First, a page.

U.S. lawmakers spotted the issue of lengthy and complex documentation and they partly addressed it with Section 943 of the Dodd-Frank Act. That provision calls for rating agencies to publish reports on the representations and warranties in each deal that they rate (see SEC Rule 17g‑7). However, representations and warranties remain an area of contention, in spite of the rating agency reports. Moreover, representations and warranties account for just a small part of the documentation for a typical deal.
Other post-crisis regulatory changes aim to simplify structures, standardised collateral, and reduce the complexity of transactions. Still others have sought to improve disclosure or to align issuer and investors incentives. Ironically, some of the new regulatory requirements actually amplify the amount of information with which market participants must wrestle during the transaction process. The cost of wrangling information even threatens the economic viability of securitization in certain sectors.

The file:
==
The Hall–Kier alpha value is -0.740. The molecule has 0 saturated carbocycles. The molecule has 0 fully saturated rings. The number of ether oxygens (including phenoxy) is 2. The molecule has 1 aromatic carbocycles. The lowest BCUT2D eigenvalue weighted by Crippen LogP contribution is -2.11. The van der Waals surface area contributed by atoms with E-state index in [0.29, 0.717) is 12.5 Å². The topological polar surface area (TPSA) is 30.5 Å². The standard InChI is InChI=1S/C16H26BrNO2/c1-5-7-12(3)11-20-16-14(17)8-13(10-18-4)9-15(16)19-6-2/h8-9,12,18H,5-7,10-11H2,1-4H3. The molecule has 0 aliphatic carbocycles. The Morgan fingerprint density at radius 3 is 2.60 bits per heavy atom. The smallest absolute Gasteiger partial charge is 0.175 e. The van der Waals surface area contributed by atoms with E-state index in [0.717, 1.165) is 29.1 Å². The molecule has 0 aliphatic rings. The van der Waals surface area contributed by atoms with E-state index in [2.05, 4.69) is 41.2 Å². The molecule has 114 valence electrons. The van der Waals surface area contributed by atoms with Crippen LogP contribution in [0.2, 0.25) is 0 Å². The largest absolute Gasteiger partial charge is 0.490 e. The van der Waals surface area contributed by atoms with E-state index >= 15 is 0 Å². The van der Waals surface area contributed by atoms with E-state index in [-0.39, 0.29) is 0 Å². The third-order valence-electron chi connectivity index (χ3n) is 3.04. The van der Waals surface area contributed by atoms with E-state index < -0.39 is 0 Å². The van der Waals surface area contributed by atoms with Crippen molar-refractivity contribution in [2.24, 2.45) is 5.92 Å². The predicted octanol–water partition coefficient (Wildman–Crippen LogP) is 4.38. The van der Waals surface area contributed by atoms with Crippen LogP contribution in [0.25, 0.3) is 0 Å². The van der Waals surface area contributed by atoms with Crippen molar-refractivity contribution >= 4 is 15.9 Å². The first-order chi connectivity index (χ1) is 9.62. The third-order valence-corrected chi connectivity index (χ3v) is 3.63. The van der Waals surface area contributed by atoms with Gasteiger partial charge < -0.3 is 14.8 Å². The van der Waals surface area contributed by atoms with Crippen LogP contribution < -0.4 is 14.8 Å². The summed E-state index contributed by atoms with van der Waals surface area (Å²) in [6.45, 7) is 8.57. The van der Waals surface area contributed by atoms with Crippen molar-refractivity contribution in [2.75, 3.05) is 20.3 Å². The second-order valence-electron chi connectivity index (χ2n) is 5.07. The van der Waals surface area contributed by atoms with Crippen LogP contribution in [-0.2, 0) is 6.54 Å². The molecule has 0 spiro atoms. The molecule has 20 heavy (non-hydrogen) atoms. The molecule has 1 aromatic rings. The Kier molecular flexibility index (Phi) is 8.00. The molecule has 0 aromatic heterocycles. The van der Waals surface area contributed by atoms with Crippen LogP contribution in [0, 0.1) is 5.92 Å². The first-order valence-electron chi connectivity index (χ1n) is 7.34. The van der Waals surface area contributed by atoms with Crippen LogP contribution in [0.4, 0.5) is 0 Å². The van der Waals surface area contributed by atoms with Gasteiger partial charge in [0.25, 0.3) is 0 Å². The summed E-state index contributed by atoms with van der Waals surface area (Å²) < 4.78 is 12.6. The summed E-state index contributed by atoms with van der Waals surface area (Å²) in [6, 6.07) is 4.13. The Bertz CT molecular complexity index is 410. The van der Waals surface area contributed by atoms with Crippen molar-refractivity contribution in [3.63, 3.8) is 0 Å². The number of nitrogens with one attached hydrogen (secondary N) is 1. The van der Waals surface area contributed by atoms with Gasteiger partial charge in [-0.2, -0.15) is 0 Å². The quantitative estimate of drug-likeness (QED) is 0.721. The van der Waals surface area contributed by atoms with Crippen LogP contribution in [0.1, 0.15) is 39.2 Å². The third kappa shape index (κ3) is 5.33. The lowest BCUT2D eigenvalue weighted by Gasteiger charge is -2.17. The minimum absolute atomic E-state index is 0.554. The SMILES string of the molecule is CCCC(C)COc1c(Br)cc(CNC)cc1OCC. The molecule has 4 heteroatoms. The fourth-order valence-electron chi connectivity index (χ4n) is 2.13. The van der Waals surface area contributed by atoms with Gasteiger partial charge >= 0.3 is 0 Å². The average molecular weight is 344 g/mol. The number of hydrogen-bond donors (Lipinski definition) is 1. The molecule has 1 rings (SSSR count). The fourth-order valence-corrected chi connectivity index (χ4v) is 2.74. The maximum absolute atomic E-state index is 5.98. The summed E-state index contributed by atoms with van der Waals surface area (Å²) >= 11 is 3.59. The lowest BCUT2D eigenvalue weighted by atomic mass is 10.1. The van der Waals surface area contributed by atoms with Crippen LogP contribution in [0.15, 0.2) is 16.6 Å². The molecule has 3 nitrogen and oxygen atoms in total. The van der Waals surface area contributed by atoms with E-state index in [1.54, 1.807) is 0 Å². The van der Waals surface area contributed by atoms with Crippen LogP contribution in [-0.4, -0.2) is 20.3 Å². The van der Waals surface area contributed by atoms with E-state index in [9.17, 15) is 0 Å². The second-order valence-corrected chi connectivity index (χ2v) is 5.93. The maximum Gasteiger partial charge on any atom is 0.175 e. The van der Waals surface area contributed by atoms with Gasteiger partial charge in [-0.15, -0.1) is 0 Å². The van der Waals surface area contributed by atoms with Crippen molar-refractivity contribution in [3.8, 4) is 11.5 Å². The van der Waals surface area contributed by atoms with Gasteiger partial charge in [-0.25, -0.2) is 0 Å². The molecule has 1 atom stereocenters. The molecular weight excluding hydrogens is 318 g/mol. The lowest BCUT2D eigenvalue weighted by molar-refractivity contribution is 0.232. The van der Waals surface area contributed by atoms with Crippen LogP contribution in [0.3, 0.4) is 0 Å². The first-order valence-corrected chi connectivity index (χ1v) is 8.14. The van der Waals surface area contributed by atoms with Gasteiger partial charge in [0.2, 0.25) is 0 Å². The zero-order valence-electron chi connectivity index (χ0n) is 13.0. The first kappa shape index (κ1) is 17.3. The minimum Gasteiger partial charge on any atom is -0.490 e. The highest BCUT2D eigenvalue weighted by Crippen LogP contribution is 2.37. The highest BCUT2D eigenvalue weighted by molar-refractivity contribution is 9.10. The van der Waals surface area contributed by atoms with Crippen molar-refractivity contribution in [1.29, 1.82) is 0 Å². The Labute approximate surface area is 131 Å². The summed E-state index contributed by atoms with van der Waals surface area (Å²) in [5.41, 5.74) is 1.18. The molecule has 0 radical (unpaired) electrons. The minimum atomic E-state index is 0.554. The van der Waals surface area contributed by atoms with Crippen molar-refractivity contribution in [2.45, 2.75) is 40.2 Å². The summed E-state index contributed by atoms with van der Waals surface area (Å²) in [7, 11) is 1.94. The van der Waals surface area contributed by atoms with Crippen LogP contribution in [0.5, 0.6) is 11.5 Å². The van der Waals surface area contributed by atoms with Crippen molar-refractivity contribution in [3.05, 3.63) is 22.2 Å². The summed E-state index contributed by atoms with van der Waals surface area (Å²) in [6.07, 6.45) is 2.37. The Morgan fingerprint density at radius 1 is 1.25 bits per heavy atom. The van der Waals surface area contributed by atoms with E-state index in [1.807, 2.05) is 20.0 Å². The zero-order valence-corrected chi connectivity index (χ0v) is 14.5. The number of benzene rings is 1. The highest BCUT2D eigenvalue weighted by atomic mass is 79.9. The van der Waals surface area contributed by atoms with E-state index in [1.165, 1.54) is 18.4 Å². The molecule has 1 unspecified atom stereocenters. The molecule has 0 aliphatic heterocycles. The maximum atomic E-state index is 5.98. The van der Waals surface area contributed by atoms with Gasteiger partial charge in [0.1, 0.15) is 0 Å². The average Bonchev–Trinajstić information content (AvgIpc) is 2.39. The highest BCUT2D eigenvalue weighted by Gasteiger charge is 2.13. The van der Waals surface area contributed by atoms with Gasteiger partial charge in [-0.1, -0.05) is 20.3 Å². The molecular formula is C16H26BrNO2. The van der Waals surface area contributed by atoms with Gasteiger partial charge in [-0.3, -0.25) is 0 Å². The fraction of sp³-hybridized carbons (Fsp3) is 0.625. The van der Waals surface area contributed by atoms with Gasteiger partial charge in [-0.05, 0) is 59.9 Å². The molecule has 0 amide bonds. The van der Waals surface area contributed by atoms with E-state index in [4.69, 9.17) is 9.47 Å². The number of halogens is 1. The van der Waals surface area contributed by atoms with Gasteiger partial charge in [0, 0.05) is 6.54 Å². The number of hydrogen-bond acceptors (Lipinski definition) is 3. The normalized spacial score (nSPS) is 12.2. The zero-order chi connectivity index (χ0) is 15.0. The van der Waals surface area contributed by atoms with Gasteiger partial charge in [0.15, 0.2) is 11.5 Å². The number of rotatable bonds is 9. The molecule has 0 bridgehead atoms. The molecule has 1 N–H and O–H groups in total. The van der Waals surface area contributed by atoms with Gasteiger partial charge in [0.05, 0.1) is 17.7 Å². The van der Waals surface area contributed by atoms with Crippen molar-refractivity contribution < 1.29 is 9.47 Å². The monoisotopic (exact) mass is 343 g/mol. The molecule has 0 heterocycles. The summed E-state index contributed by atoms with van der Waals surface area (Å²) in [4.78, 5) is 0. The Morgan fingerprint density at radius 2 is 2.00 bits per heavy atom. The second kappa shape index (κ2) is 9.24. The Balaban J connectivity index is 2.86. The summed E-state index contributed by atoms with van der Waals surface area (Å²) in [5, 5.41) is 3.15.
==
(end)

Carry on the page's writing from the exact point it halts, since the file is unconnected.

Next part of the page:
A Document Analysis Platform (“DAP”) offers a method of mitigating document overload. A workflow process using a DAP and the enhanced documents (“Deep Documents”) that it hosts, can create and capture large volumes of information. This can both speed up the transaction process and reduce costs – yielding potentially transformational changes for the securitization market. DAPs and Deep Documents have the potential to achieve what regulations alone cannot notably: (i) improvement in how market participants glean information from transaction documents, (ii) improvement in how they share information from transaction documents, and (iii) improvement in how they understand transaction terms and structures. These benefits can be enjoyed by all transaction participants including bankers, issuers, lawyers, rating agencies, and (last, but certainly not least) investors.